10 Things You Need To Know Before Opening A Marihuana Provisioning Center

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You might be thinking about opening a marihuana provisioning center in Michigan. Now, after the passage of the Medical Marihuana Facilities Licensing Act or the MMFLA (M.C.L. 333.27401 et seq.) that is possible, however only if you acquire municipal approval and a State issued operations license. “Provisioning Center” is the legally permissible term under Michigan’s Bureau of Licensing and Regulatory Affairs, Bureau of Medical Marihuana Regulation, for what was previously referred to colloquially as a “dispensary.” The current regulations no longer allow such businesses to be referred to legally as “dispensaries” and the State requires that they be referred to as marihuana provisioning centers. A provisioning center is generally a company where qualifying patients under the Michigan Medical Marihuana Act or the MMMA (M.C.L. 333.26421 et seq.) can come to buy medical marihuana for medical usage. While a provisioning center can be a rewarding endeavor, there are a few things you to know before you move forward.

Can You Transport Cannabis In A Private Automobile?

Presently, under Michigan law, the general guideline is that possession and transport of marihuana in a car is forbidden by law, and subjects you to criminal charges. Only registered qualifying patients and registered caregivers under the MMMA may transport marihuana in a automobile. Even then, they must do so in strict compliance with the MMMA. Marijuana may only transported in a locked, closed container in the trunk of a vehicle, where it can not be accessed by the driver or individuals in the passenger compartment. You may also not have more than 2.5 ounces of usable marihuana, per registered qualifying patient. Caregivers may transport usable marihuana for up to five patients (and themselves as well if the caregiver is also a qualifying patient) or up to 12 plants per patient (again, including plants for the caregiver, if they are also a qualifying patient). Under the MMFLA, nevertheless, provisioning centers that are licensed by the State and their local municipality, must only accept marihuana into their facility that is brought by a MMFLA State Licensed Secured Transporter, or, if they have a grow or processing center co-located ( connected to or on the same property) and transport of the marihuana will not take place on a public roadway, it can be moved as set forth by LARA, BMMR under the Administrative rules.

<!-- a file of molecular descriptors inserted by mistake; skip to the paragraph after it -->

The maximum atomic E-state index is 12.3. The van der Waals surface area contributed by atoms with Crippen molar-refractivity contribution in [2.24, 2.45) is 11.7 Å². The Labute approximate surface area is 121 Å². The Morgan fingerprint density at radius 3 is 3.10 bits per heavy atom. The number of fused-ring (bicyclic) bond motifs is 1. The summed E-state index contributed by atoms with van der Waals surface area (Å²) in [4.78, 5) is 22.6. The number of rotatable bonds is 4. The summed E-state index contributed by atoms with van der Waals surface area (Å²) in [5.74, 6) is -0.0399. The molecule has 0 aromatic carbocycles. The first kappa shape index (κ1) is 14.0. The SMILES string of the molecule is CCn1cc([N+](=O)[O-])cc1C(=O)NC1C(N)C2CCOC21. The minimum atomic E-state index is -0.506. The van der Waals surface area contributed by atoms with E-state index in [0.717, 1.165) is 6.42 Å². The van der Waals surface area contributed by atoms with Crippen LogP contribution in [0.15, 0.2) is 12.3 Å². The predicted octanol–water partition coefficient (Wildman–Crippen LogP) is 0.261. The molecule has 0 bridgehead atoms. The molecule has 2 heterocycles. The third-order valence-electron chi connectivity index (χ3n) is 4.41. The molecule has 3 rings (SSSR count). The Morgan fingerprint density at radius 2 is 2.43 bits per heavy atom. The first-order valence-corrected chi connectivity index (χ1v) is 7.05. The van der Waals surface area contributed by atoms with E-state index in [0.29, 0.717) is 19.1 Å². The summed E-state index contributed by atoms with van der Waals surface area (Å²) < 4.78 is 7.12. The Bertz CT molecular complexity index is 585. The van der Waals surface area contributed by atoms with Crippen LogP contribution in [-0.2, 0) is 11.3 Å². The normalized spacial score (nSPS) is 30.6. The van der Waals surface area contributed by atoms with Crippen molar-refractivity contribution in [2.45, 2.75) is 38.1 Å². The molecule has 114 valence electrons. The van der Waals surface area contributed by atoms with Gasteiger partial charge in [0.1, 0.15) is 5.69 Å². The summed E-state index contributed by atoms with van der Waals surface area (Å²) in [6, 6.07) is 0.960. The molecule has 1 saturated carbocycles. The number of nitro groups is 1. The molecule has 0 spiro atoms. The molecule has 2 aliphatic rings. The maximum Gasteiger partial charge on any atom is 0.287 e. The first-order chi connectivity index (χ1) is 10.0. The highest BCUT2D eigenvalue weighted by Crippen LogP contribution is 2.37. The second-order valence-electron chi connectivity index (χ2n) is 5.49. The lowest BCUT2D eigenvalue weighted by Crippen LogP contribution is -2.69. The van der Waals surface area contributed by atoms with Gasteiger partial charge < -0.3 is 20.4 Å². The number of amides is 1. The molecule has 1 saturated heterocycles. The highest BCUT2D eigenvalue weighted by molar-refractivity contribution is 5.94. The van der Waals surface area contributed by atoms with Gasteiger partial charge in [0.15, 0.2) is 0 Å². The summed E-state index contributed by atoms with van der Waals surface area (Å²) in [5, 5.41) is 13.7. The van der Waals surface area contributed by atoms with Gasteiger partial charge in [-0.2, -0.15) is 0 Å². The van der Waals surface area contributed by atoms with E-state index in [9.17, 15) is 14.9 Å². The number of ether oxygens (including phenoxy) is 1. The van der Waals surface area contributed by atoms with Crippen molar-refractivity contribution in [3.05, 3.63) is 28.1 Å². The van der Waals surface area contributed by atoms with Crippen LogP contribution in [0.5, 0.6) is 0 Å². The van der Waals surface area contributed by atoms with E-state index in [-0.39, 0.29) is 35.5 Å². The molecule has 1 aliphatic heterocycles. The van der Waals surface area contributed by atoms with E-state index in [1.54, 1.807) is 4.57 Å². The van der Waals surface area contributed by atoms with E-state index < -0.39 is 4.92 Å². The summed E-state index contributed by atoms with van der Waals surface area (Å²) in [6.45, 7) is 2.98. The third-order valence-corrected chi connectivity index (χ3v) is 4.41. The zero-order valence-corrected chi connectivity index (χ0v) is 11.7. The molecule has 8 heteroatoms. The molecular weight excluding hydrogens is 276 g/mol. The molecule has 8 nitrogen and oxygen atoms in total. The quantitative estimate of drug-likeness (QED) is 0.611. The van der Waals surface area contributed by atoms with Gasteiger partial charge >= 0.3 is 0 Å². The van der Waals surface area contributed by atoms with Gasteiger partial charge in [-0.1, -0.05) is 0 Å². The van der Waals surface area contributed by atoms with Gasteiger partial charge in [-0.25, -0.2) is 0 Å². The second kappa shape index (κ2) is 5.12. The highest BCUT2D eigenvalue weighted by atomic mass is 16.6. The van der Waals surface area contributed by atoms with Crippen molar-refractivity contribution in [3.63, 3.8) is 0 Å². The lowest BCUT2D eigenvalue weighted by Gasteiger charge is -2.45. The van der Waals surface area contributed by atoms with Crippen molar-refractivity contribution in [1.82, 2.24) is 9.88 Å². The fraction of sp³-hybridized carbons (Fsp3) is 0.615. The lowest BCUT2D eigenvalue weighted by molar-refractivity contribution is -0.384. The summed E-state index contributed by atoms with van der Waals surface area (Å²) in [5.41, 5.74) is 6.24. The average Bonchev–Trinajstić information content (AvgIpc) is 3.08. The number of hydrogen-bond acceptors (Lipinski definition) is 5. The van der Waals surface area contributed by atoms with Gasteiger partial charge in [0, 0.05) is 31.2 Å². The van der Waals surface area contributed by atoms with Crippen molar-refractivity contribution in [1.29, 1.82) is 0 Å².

Just How Much Marijuana Can You Provide?

A licensed provisioning center under the MMFLA may not sell more than 2.5 ounces of marihuana per day to a registered qualifying patient. A provisioning center that is licensed may likewise sell to a registered primary caregiver, but not more than 2.5 ounces per qualifying patient attached to the caregiver’s license. If you are licensed by the State to run a provisioning center, you will have to utilize a point of sale system that has software that is complaint with the Statewide Monitoring Database, which uses a software program called METRC. The State allows using twenty-four (24) software programs that are METRC compliant. Every consumer who goes into a provisioning center, you will have to use a point of sale system that has software that is compliant. Every consumer who goes into a provisioning center has to have their card run through the Statewide Monitoring Database to make sure that they have not already been supplied their maximum daily quantity of 2.5 ounces from another licensed provisioning center. A provisioning center should likewise update the qualifying patient’s profile on the Statewide Monitoring Database after sale, so that the Database will show how much medical marihuana was acquired by the patient at your provisioning center.

What License Do You Need?